You Don’t Need to Use Flashcards Forever 

I like to see SRS flashcards as a hyper-efficient shortcut from the unknown to long-term knowledge. 

Once you are an intermediate or advanced learner, you can stop reviewing sentences or words individually and start focusing on real content. Reading and Listening is the best form of Spaced repetition because you naturally see more common (and therefore more important) words more often. 

As long as you read and listen a lot to reasonably modern content around your level, you will pick up useful words and phrases all the time. An exception to this would be if you had to learn a lot of specialist vocabulary quickly. 

If I wanted to improve my business Mandarin, for example, I would ‘mine’ for high-quality example sentences that contain the words I wanted to learn and start reviewing them with SRS.

Set Realistic Goals and Don’t Burn Out

Because flashcards are such an efficient way of reviewing information, it’s easy to get carried away and add way too many new cards at first. The best approach is to start with a small number of new cards each day (say, twenty) and try it for a few days.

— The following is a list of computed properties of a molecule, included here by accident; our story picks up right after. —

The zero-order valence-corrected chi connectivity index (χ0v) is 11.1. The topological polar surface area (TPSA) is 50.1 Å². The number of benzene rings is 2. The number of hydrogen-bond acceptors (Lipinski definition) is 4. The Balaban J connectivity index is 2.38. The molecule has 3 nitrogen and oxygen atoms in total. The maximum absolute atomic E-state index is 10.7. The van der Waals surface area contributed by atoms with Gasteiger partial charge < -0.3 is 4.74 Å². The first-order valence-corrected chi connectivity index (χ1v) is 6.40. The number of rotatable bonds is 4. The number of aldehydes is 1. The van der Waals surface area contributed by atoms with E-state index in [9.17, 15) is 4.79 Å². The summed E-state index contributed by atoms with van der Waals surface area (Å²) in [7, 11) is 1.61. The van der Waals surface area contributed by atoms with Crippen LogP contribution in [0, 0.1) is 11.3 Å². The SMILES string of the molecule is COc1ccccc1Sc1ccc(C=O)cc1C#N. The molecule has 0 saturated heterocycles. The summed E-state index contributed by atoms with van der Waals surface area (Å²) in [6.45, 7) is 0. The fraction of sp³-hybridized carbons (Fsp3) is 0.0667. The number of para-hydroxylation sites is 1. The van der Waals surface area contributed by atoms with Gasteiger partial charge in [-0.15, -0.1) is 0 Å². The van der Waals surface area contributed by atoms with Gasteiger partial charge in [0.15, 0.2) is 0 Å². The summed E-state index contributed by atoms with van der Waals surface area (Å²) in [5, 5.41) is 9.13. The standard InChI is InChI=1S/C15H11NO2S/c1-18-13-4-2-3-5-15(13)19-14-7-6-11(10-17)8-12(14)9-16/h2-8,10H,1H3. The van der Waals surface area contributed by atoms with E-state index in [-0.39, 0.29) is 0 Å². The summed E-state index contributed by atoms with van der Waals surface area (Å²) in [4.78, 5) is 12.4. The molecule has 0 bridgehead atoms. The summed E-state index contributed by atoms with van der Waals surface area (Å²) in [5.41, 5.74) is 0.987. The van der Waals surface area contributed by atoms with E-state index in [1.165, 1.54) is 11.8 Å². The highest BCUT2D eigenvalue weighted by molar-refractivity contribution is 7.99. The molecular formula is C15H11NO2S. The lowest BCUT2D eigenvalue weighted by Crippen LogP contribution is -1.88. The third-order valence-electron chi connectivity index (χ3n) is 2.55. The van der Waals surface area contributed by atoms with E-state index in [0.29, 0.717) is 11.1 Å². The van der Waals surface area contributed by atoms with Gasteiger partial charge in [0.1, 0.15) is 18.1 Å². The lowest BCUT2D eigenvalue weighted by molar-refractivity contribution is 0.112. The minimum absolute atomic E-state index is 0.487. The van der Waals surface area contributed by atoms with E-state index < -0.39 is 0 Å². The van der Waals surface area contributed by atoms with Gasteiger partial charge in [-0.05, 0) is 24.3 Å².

Once you feel like you can take on more, increase the amount by small increments week by week until you think you have reached your limit. Remember that flashcards, while important, are not your only learning activity. Make sure to leave enough time and energy for other things.

How to create incredible SRS flashcards

How to Create Incredible SRS Flashcards 

As well as the above steps, there are some things you should try to include in your flashcards to make them more useful and engaging. 

Images and Overall Design 

Images are essential for word cards and can also add even more context to sentence cards. 

You could also include different colors, fonts, and even GIFs to make the whole reviewing process clearer and more entertaining. 

Add Audio to Your SRS Flashcards

You are learning a language, so it is ideal to hear the native pronunciation of everything you review.